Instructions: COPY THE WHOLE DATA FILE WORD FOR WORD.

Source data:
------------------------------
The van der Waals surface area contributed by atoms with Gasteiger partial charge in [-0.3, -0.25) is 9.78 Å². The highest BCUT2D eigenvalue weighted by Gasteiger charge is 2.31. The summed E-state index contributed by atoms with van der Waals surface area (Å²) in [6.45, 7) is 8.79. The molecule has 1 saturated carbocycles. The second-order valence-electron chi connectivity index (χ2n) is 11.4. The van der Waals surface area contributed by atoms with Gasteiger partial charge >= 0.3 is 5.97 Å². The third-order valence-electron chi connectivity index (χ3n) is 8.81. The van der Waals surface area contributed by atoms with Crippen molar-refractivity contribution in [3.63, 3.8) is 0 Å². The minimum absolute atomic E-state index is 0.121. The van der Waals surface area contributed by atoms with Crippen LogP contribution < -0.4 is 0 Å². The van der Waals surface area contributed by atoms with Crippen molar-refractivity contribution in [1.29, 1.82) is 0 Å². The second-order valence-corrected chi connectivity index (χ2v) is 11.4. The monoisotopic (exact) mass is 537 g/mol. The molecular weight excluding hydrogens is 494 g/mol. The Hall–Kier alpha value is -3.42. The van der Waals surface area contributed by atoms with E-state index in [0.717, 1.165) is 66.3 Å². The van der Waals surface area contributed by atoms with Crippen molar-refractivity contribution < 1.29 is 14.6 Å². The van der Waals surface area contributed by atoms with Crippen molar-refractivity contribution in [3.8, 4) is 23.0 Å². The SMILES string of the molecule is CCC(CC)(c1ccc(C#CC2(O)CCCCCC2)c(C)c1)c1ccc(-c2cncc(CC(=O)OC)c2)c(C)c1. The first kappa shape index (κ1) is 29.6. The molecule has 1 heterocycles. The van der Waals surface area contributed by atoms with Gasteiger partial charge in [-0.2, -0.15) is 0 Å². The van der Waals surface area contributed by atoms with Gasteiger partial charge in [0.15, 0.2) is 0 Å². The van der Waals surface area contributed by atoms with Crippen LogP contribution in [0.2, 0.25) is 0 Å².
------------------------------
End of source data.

The van der Waals surface area contributed by atoms with Gasteiger partial charge in [-0.3, -0.25) is 9.78 Å². The highest BCUT2D eigenvalue weighted by Gasteiger charge is 2.31. The summed E-state index contributed by atoms with van der Waals surface area (Å²) in [6.45, 7) is 8.79. The molecule has 1 saturated carbocycles. The second-order valence-electron chi connectivity index (χ2n) is 11.4. The van der Waals surface area contributed by atoms with Gasteiger partial charge >= 0.3 is 5.97 Å². The third-order valence-electron chi connectivity index (χ3n) is 8.81. The van der Waals surface area contributed by atoms with Crippen molar-refractivity contribution in [3.63, 3.8) is 0 Å². The minimum absolute atomic E-state index is 0.121. The van der Waals surface area contributed by atoms with Crippen LogP contribution < -0.4 is 0 Å². The van der Waals surface area contributed by atoms with Crippen molar-refractivity contribution in [1.29, 1.82) is 0 Å². The second-order valence-corrected chi connectivity index (χ2v) is 11.4. The monoisotopic (exact) mass is 537 g/mol. The molecular weight excluding hydrogens is 494 g/mol. The Hall–Kier alpha value is -3.42. The van der Waals surface area contributed by atoms with E-state index in [0.717, 1.165) is 66.3 Å². The van der Waals surface area contributed by atoms with Crippen molar-refractivity contribution < 1.29 is 14.6 Å². The van der Waals surface area contributed by atoms with Crippen molar-refractivity contribution in [3.8, 4) is 23.0 Å². The SMILES string of the molecule is CCC(CC)(c1ccc(C#CC2(O)CCCCCC2)c(C)c1)c1ccc(-c2cncc(CC(=O)OC)c2)c(C)c1. The first kappa shape index (κ1) is 29.6. The molecule has 1 heterocycles. The van der Waals surface area contributed by atoms with Gasteiger partial charge in [-0.2, -0.15) is 0 Å². The van der Waals surface area contributed by atoms with Gasteiger partial charge in [0.15, 0.2) is 0 Å². The van der Waals surface area contributed by atoms with Crippen LogP contribution in [0.2, 0.25) is 0 Å².